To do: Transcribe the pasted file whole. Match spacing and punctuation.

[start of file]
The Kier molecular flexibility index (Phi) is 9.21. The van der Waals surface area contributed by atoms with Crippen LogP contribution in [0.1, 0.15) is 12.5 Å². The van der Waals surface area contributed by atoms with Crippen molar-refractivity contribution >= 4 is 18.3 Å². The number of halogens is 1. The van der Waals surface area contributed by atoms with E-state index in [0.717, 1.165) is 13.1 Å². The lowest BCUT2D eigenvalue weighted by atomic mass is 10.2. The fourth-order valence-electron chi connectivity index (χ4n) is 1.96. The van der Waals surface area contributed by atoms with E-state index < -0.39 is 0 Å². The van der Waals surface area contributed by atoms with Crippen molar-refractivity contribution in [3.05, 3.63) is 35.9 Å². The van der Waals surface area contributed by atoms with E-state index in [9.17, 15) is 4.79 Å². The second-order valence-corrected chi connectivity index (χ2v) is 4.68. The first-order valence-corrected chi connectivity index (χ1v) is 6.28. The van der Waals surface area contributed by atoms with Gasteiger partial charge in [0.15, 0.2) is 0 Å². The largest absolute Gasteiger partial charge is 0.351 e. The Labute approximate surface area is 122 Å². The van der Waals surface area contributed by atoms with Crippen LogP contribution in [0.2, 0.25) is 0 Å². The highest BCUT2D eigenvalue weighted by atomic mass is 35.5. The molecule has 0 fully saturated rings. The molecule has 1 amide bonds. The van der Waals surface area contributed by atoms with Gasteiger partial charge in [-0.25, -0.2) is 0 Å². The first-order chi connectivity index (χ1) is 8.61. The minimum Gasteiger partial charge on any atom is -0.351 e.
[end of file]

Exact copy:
The Kier molecular flexibility index (Phi) is 9.21. The van der Waals surface area contributed by atoms with Crippen LogP contribution in [0.1, 0.15) is 12.5 Å². The van der Waals surface area contributed by atoms with Crippen molar-refractivity contribution >= 4 is 18.3 Å². The number of halogens is 1. The van der Waals surface area contributed by atoms with E-state index in [0.717, 1.165) is 13.1 Å². The lowest BCUT2D eigenvalue weighted by atomic mass is 10.2. The fourth-order valence-electron chi connectivity index (χ4n) is 1.96. The van der Waals surface area contributed by atoms with E-state index < -0.39 is 0 Å². The van der Waals surface area contributed by atoms with Crippen molar-refractivity contribution in [3.05, 3.63) is 35.9 Å². The van der Waals surface area contributed by atoms with E-state index in [9.17, 15) is 4.79 Å². The second-order valence-corrected chi connectivity index (χ2v) is 4.68. The first-order valence-corrected chi connectivity index (χ1v) is 6.28. The van der Waals surface area contributed by atoms with Gasteiger partial charge in [0.15, 0.2) is 0 Å². The largest absolute Gasteiger partial charge is 0.351 e. The Labute approximate surface area is 122 Å². The van der Waals surface area contributed by atoms with Crippen LogP contribution in [0.2, 0.25) is 0 Å². The highest BCUT2D eigenvalue weighted by atomic mass is 35.5. The molecule has 0 fully saturated rings. The molecule has 1 amide bonds. The van der Waals surface area contributed by atoms with Gasteiger partial charge in [-0.25, -0.2) is 0 Å². The first-order chi connectivity index (χ1) is 8.61. The minimum Gasteiger partial charge on any atom is -0.351 e.